Feeds

Diary of a Not-spot: The readers speak

A wooden horse, a pole and a whip just for show

7 Elements of Radically Simple OS Migration

Speaking of wooden horses...

Speaking of the wooden horse, several readers mailed to ask for details of its construction, though I wouldn't recommend the roof-straddling technology as an ideal solution here are some details:

The horse in construction

The legs are 75mm fence posts, bolted together using a length of thread and M10 bolts at each end. The other bits of wood are a redundant high chair while the curved metal pole came with the Solwise kit.

The horse in close up

The horizontal bars were added in situ as I couldn't heft the thing up in one piece

The additional height, not pictured, was achieved with a couple of slotted shelving mounts held in place with jubilee clips - which have stood up to local storms surprisingly well though I don't think I can stretch the height any further without rethinking the design.

A smaller dish, and/or better radio makes sense, and several people pointed out that Ubiquiti make something suitable. An external antenna is a pain as there's nowhere on the roof to put the radio (let alone a separate laptop with a USB Wi-Fi point, as several people suggested - there's no mains power up there and the fewer boxes there are the less likely they'll come crashing down). Ubiquiti's NanoBridge comes with a 25dbi dish, which looks feasible and I'll probably pick up a couple of those in the New Year, weather permitting.

None of this would be necessary if my neighbours hadn't shunned my Ethernet connection, and the sympathy of readers was appreciated. Several people questioned the use of CAT-5 over 150m, but when it worked it worked fine. Not that it worked for long, and should I be trying the same thing again I'd certainly take the advice to bury some hose pipe by way of conduit.

A couple of readers suggested linking together buildings is dangerous in itself, as a potential difference may build up between the two if they have separate earths. I hadn't heard about this so checked with a suitably-qualified spark who agreed that it could happen, though considered it very unlikely - especially given that the houses nearby will probably share the same earth (at the local sub station, the houses being reasonably new and stake-in-the-ground-earth being rare in the UK these days). Even if the earth connections were separate a shock would require multiple failures, and be cut off by any modern fuse box, so overall a good deal safer than climbing around on the roof with insufficient safety equipment but something to consider if you're planning anything similar.

Several people asked why I didn't stick with satellite - one can get used to the latency, and I accept that not all satellite companies are as inept as the ones I used, but there's still something wrong in sending packets up to geostationary orbit and down again. If nothing else works, and Hughes starts selling connections over Avanti's new bird, then I'm still prepared to consider it.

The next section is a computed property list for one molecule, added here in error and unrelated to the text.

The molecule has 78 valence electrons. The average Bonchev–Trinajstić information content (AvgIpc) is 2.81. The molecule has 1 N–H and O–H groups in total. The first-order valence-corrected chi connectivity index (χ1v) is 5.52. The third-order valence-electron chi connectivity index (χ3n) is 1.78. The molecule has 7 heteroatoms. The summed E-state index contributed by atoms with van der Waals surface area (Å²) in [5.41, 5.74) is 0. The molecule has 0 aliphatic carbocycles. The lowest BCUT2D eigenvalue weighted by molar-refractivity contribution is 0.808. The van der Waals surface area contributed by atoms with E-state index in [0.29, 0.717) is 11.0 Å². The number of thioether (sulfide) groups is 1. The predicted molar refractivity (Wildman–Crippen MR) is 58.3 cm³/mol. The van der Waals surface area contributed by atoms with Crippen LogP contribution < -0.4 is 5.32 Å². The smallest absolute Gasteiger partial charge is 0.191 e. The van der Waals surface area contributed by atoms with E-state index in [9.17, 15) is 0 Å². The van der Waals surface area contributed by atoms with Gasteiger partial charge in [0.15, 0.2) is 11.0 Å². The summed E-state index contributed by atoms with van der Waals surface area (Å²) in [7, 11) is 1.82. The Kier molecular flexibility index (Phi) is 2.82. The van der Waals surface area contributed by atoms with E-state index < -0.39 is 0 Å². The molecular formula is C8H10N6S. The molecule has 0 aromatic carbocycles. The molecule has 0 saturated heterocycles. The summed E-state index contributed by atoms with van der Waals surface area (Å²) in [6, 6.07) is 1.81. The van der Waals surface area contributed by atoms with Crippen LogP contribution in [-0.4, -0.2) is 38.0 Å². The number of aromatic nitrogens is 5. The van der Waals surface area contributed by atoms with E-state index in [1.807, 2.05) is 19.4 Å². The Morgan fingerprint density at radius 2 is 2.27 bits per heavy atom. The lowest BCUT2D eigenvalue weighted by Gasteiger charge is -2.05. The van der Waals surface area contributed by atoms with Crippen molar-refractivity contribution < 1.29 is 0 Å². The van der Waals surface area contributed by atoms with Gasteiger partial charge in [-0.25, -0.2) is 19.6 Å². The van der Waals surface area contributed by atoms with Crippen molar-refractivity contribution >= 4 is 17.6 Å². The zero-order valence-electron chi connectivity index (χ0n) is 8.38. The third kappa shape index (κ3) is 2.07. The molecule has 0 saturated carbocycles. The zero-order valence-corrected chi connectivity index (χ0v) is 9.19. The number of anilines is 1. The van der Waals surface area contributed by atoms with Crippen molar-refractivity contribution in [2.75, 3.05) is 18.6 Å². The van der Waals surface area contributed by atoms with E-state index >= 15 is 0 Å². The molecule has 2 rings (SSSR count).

But first I'll get some Ubiquiti kit and see if that helps, then perhaps some mast building to gain height, but none of that until the snow and ice is gone. So thanks loads for all the feedback, every message is appreciated, and when I've progress to report I'll be sure to let you know. ®

Best practices for enterprise data

More from The Register

next story
Sysadmin Day 2014: Quick, there's still time to get the beers in
He walked over the broken glass, killed the thugs... and er... reconnected the cables*
VMware builds product executables on 50 Mac Minis
And goes to the Genius Bar for support
Multipath TCP speeds up the internet so much that security breaks
Black Hat research says proposed protocol will bork network probes, flummox firewalls
Auntie remains MYSTIFIED by that weekend BBC iPlayer and website outage
Still doing 'forensics' on the caching layer – Beeb digi wonk
Microsoft's Euro cloud darkens: US FEDS can dig into foreign servers
They're not emails, they're business records, says court
Microsoft says 'weird things' can happen during Windows Server 2003 migrations
Fix coming for bug that makes Kerberos croak when you run two domain controllers
Cisco says network virtualisation won't pay off everywhere
Another sign of strain in the Borg/VMware relationship?
prev story

Whitepapers

7 Elements of Radically Simple OS Migration
Avoid the typical headaches of OS migration during your next project by learning about 7 elements of radically simple OS migration.
Implementing global e-invoicing with guaranteed legal certainty
Explaining the role local tax compliance plays in successful supply chain management and e-business and how leading global brands are addressing this.
Consolidation: The Foundation for IT Business Transformation
In this whitepaper learn how effective consolidation of IT and business resources can enable multiple, meaningful business benefits.
Solving today's distributed Big Data backup challenges
Enable IT efficiency and allow a firm to access and reuse corporate information for competitive advantage, ultimately changing business outcomes.
A new approach to endpoint data protection
What is the best way to ensure comprehensive visibility, management, and control of information on both company-owned and employee-owned devices?